"); NewWindow.document.close(); return false; }

Business coalition launches HIV/AIDS mitigation plan
Thursday 28 April 2005
Home About PlusNews Country Profiles News Briefs Special Reports Subscribe Archive IRINnews
 

Regions

Africa
East Africa
Great Lakes
Horn of Africa
Southern Africa
·Angola
·Botswana
·Comoros
·Lesotho
·Madagascar
·Malawi
·Mauritus
·Mozambique
·Namibia
·South Africa
·Swaziland
·Zambia
·Zimbabwe
West Africa
RSSyndication
RSS - News Briefs

Features

PlusNews E-mail Subscription
 

SWAZILAND: Business coalition launches HIV/AIDS mitigation plan


[This report does not necessarily reflect the views of the United Nations]



©  IRIN

Impact of AIDS seen at every level of business

MBABANE, 27 April (PLUSNEWS) - Small and medium enterprises (SMEs) have the potential to lift living standards and build a new generation of entrepreneurs, but in Swaziland that strategy is being challenged by AIDS.

"I am HIV negative, but my past two work supervisors left because of illness. They grew so thin that you knew the cause," said Charles Mtetfwa, a contractor in the central commercial town of Manzini.

"It wasn't in my heart to retrench them. I believe it was right to follow my heart, but my bottom line is hit when so many workers get sick," he acknowledged.

Swaziland has the world's highest adult HIV prevalence rate - over 42 percent. A conference for aspiring new business people and established SMEs, which opened on Tuesday, repeatedly heard of the impact of the pandemic on employees and company profits.

For Margaret Simelane, a single mother who runs a small stationary shop, AIDS has made it harder to keep a business going and provide for three small children.

"It used to be that you could at least count on your family to support your new business, because Swazis have such large families. But so many of my relatives are sick, and all the extra money goes to taking care of them," she said.

Simelane attended the week-long conference to learn how to tender for the stationary business of large companies exhibiting there, such as the government-owned telephone company and big manufacturing firms. But even these companies acknowledge the impact of AIDS on their profits, due to lower worker productivity, more sick leave, and unfulfilled contracts.

However, Swazi employers are fighting back by setting up a Business Coalition against HIV and AIDS, with a comprehensive mitigation plan. All leading corporations have signed up for the programme, and the coalition was at the conference to also enlist SMEs.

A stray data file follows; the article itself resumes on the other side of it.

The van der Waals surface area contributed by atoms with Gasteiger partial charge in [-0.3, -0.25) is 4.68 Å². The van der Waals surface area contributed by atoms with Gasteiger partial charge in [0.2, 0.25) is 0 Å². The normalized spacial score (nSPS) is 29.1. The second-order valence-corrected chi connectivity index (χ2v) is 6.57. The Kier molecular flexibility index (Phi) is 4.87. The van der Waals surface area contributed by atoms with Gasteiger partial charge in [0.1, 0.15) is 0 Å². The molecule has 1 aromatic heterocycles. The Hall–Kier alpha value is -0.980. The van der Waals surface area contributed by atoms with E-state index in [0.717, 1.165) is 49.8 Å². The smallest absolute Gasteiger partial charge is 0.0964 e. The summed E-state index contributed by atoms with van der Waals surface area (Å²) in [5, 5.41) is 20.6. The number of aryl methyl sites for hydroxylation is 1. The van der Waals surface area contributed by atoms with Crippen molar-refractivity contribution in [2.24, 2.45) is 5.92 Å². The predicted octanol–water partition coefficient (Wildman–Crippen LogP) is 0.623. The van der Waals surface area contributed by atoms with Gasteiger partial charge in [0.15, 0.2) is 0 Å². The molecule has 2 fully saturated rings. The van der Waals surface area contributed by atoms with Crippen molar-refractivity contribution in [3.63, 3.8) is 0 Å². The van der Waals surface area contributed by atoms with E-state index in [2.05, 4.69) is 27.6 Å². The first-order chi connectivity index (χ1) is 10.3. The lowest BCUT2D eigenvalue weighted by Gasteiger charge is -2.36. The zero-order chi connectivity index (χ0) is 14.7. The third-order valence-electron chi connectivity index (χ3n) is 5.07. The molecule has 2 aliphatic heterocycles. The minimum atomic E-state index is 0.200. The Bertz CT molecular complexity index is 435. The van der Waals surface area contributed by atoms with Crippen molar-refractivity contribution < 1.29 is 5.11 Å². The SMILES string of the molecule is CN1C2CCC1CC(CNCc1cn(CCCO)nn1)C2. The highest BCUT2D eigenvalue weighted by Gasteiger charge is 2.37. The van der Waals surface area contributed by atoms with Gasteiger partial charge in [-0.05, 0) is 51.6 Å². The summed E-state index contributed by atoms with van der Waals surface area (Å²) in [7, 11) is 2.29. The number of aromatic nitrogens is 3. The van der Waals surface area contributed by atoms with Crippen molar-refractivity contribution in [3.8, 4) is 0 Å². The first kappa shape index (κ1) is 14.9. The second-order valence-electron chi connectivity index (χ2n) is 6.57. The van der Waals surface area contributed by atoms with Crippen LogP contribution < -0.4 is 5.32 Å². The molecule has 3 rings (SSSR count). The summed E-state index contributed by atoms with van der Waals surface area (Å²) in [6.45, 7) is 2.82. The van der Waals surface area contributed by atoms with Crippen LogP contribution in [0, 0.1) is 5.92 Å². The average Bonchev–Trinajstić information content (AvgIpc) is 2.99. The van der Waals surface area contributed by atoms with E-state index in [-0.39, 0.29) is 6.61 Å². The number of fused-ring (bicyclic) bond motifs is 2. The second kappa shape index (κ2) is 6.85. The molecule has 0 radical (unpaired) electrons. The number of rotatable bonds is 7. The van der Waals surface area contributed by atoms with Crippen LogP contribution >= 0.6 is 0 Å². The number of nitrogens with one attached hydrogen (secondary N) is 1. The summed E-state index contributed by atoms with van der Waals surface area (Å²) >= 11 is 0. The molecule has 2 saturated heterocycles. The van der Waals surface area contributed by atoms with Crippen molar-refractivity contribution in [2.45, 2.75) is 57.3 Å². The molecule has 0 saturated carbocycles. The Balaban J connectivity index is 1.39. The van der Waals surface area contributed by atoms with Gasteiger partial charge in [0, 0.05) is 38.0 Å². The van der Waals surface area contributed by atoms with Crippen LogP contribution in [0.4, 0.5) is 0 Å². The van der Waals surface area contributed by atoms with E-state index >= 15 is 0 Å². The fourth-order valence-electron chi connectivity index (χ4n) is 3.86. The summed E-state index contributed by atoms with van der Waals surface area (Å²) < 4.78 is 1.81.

"AIDS is a major concern to us," Henry du Pont, president of the federation of Swazi businesses told the meeting, which was opened by King Mswati III. "Its effects are seen in every business, and in the aggregate with national economic performance."

One direct benefit of the business mitigation plan has been the approach taken by banks to financing SMEs. Representatives from the four banks that grant small business loans - Standard Bank Swaziland, Swazi Bank, FinCorp and Swaziland Building Society - told PlusNews they would not deny loans to people who were infected with the HI virus.

"It is true that many people are HIV positive, but we don't demand blood tests," one loan officer confirmed.

[ENDS]


 
Recent SWAZILAND Reports
Child rights advocates highllight plight of under-fives,  20/Apr/05
Some optimism despite gloomy new HIV figures,  8/Apr/05
Health workers score with TB campaign,  7/Apr/05
Call for regional women's organisation to combat HIV/AIDS,  6/Apr/05
HIV prevalence rate among pregnant women rises,  5/Apr/05
Links
Le portail d'informations générales de la Côte d’Ivoire
Guinéenews
The Global Fund to fight AIDS, Tuberculosis & Malaria

PlusNews does not take responsibility for info in links supplied.


[Back] [Home Page]

Click here to send any feedback, comments or questions you have about PlusNews Website or if you prefer you can send an Email to Webmaster

Copyright © IRIN 2005
The material contained on www.PlusNews.org comes to you via IRIN, a UN humanitarian news and information service, but may not necessarily reflect the views of the United Nations or its agencies.
All PlusNews material may be reposted or reprinted free-of-charge; refer to the IRIN copyright page for conditions of use. IRIN is a project of the UN Office for the Coordination of Humanitarian Affairs.